Primaquine is the least toxic and most effective of the 8-aminoquinoline antimalarial compounds. The mechanism by which 8-aminoquinolines exert their antimalar-ial effects is thought to be through a quinoline-quinone metabolite that inhibits the coenzyme Q-mediated respiratory chain of the exoerythrocytic parasite.

Primaquine is an important antimalarial because it is essentially the only drug effective against the liver (exo-erythrocytic) forms of the malarial parasite. The drug also kills the gametocytes in all four species of human malaria. Primaquine is relatively ineffective against the asexual erythrocyte forms. Primaquine finds its greatest use in providing a radical cure for P. vivax and P. ovale malaria.

Primaquine is readily absorbed from the gastrointestinal tract, and in contrast to chloroquine, it is not bound extensively by tissues. It is rapidly metabolized, and the metabolites are reported to be as active as the parent drug itself. Peak plasma levels are reached in 4 to 6 hours after an oral dose, with almost total drug elimination occurring by 24 hours. The half-life is short, and daily administration is usually required for radical cure and prevention of relapses.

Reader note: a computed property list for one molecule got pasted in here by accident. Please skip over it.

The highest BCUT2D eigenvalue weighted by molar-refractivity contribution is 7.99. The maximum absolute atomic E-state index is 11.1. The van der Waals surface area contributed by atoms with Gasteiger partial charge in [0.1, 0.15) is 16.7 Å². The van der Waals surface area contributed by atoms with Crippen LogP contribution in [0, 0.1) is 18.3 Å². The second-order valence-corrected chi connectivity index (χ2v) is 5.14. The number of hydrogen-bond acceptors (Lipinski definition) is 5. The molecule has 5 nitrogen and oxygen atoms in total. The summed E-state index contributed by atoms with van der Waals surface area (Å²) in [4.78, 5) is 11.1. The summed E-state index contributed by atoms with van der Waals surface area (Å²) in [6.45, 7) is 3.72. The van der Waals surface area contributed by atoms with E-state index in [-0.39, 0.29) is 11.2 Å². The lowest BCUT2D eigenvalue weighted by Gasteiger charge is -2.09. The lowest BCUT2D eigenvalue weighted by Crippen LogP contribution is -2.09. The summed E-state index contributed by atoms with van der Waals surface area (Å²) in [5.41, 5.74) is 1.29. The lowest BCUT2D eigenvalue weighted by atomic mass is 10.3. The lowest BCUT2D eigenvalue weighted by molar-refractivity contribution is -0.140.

Although primaquine has a good therapeutic index, a number of important side effects are associated with its administration. In individuals with a genetically determined glucose 6-phosphate dehydrogenase deficiency, primaquine can cause lethal hemolysis of red cells. This genetic deficiency occurs in 5 to 10% of black males, in Asians, and in some Mediterranean peoples. With higher dosages or prolonged drug use, gastrointestinal distress, nausea, headache, pruritus, and leukopenia can occur. Occasionally, agranulocytosis also has been observed.

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